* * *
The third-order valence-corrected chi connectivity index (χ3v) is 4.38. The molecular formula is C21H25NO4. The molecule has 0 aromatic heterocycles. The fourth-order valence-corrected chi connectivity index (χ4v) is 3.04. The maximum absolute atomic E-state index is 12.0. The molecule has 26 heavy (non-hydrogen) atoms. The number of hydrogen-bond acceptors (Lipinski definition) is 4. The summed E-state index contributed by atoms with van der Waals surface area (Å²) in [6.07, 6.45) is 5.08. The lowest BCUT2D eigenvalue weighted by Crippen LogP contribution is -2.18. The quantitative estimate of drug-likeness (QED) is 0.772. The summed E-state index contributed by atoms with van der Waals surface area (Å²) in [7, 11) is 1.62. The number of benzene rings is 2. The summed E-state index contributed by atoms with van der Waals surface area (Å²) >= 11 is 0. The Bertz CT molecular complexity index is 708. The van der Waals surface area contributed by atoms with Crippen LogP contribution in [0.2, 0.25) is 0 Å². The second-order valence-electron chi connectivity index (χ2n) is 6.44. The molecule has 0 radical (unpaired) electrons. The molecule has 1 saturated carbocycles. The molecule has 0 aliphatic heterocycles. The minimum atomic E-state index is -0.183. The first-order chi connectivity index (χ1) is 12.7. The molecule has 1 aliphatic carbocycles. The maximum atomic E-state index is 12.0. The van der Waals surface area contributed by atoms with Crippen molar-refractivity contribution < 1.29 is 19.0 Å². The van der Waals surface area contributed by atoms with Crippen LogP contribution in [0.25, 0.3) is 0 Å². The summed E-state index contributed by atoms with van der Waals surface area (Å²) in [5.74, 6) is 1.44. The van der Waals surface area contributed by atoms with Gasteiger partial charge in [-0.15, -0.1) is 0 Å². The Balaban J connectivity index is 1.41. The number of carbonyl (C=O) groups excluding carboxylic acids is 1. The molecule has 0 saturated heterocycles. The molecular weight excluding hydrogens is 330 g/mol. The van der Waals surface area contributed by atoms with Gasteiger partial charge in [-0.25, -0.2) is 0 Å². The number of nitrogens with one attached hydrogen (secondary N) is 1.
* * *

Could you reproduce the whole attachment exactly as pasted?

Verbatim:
The third-order valence-corrected chi connectivity index (χ3v) is 4.38. The molecular formula is C21H25NO4. The molecule has 0 aromatic heterocycles. The fourth-order valence-corrected chi connectivity index (χ4v) is 3.04. The maximum absolute atomic E-state index is 12.0. The molecule has 26 heavy (non-hydrogen) atoms. The number of hydrogen-bond acceptors (Lipinski definition) is 4. The summed E-state index contributed by atoms with van der Waals surface area (Å²) in [6.07, 6.45) is 5.08. The lowest BCUT2D eigenvalue weighted by Crippen LogP contribution is -2.18. The quantitative estimate of drug-likeness (QED) is 0.772. The summed E-state index contributed by atoms with van der Waals surface area (Å²) in [7, 11) is 1.62. The number of benzene rings is 2. The summed E-state index contributed by atoms with van der Waals surface area (Å²) >= 11 is 0. The Bertz CT molecular complexity index is 708. The van der Waals surface area contributed by atoms with Crippen LogP contribution in [0.2, 0.25) is 0 Å². The second-order valence-electron chi connectivity index (χ2n) is 6.44. The molecule has 0 radical (unpaired) electrons. The molecule has 1 saturated carbocycles. The molecule has 0 aliphatic heterocycles. The minimum atomic E-state index is -0.183. The first-order chi connectivity index (χ1) is 12.7. The molecule has 1 aliphatic carbocycles. The maximum atomic E-state index is 12.0. The van der Waals surface area contributed by atoms with Crippen molar-refractivity contribution < 1.29 is 19.0 Å². The van der Waals surface area contributed by atoms with Crippen LogP contribution in [0.25, 0.3) is 0 Å². The summed E-state index contributed by atoms with van der Waals surface area (Å²) in [5.74, 6) is 1.44. The van der Waals surface area contributed by atoms with Gasteiger partial charge in [-0.15, -0.1) is 0 Å². The Balaban J connectivity index is 1.41. The number of carbonyl (C=O) groups excluding carboxylic acids is 1. The molecule has 0 saturated heterocycles. The molecular weight excluding hydrogens is 330 g/mol. The van der Waals surface area contributed by atoms with Gasteiger partial charge in [-0.25, -0.2) is 0 Å². The number of nitrogens with one attached hydrogen (secondary N) is 1.